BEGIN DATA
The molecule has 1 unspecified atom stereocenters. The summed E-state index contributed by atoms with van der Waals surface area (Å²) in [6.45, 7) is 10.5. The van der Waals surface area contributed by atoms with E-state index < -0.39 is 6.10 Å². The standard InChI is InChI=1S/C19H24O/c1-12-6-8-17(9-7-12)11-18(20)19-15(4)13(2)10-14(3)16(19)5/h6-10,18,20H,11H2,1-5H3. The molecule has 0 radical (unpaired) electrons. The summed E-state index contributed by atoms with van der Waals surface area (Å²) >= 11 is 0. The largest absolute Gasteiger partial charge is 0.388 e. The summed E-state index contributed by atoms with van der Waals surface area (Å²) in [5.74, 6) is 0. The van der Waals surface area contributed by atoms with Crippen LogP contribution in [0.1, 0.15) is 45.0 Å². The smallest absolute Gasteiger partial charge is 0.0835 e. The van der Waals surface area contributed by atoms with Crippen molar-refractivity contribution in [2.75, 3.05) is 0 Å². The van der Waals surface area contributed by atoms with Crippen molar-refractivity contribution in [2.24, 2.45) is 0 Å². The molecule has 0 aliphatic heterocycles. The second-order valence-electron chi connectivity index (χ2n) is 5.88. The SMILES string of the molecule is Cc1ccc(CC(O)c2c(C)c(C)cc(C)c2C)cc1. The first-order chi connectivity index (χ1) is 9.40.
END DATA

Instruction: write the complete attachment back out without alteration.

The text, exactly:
The molecule has 1 unspecified atom stereocenters. The summed E-state index contributed by atoms with van der Waals surface area (Å²) in [6.45, 7) is 10.5. The van der Waals surface area contributed by atoms with E-state index < -0.39 is 6.10 Å². The standard InChI is InChI=1S/C19H24O/c1-12-6-8-17(9-7-12)11-18(20)19-15(4)13(2)10-14(3)16(19)5/h6-10,18,20H,11H2,1-5H3. The molecule has 0 radical (unpaired) electrons. The summed E-state index contributed by atoms with van der Waals surface area (Å²) >= 11 is 0. The largest absolute Gasteiger partial charge is 0.388 e. The summed E-state index contributed by atoms with van der Waals surface area (Å²) in [5.74, 6) is 0. The van der Waals surface area contributed by atoms with Crippen LogP contribution in [0.1, 0.15) is 45.0 Å². The smallest absolute Gasteiger partial charge is 0.0835 e. The van der Waals surface area contributed by atoms with Crippen molar-refractivity contribution in [2.75, 3.05) is 0 Å². The van der Waals surface area contributed by atoms with Crippen molar-refractivity contribution in [2.24, 2.45) is 0 Å². The molecule has 0 aliphatic heterocycles. The second-order valence-electron chi connectivity index (χ2n) is 5.88. The SMILES string of the molecule is Cc1ccc(CC(O)c2c(C)c(C)cc(C)c2C)cc1. The first-order chi connectivity index (χ1) is 9.40.